Mr. Bean: Are you trying to fool me, you've just twisted the figure, the answer is 6!!
Counting The Boxes
The math professor just accepted a new position at a university in another city and has to move. He and his wife pack all their belongings into cardboard boxes and have them shipped off to their new home. To sort out some family matters, the wife stays behind for a few more days while her husband has already left for their new residence. The boxes arrive when the wife still hasn't rejoined her husband. When they talk on the phone in the evening, she asks him to count the boxes, just to make sure the movers didn't loose any of them. "Thirty nine boxes altogether", says the prof on the phone. "That can't be", the wife exclaims. "The movers picked up forty boxes at our old place." The prof counts once again, but again his count only reaches 39. The next morning, the wife calls the moving company and complains. The company promises to check; a few hours later, someone calls back and reports that all forty boxes did arrive. In the evening, when the prof and his wife are on the phone again, she asks: "I don't understand it. When you count, you get 39, and when they do, they get 40. That's more than strange..." "Well", the prof says. "This is a cordless phone, so you can stay on the line and count with me: zero, one, two, three,..."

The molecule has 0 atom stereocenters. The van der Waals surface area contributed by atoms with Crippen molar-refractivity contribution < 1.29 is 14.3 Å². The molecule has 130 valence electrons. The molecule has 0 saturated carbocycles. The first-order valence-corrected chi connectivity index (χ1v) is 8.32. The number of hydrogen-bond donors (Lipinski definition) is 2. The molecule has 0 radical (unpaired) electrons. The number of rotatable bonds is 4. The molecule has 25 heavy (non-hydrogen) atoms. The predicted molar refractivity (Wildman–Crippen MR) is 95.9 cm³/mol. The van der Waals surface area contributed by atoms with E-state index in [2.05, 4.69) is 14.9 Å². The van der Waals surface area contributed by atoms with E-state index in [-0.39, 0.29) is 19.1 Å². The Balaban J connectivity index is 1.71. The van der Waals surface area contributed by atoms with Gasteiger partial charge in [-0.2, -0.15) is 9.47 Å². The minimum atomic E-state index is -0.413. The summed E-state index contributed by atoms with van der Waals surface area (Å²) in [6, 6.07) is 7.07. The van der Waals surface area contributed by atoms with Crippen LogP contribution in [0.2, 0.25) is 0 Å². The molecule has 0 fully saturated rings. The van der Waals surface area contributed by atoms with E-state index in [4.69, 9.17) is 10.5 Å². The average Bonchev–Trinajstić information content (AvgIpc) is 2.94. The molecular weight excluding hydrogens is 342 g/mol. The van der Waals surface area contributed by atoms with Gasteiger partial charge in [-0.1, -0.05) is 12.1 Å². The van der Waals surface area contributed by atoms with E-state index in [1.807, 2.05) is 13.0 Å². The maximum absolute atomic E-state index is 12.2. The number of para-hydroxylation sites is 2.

A math professor is lecturing through a rather long and complicated proof. At one point he says, "It is obvious that equation 32 follows from 31."
A student towards the back of the lecture hall asks, "How is that obvious?"
The professor looks back at the blackboard, starts to speak, but then remains silent as a consternated look falls across his face. After ten minutes of silent pondering, he erases three blackboards and manically fills them with equations, derivations, and other expressions. After another half-hour of furious scribbling--eventually filling both sides of two more free-standing chalkboards--he exclaims, "AHA! It is obvious!"
Trying To Impress
A teacher was trying to impress her students with the fact that terms cannot be
subtracted from one another unless they are like terms. "For example," she continued, "we cannot take five apples from six bananas."
"Well," countered a pupil, "can't we take five apples from three trees?"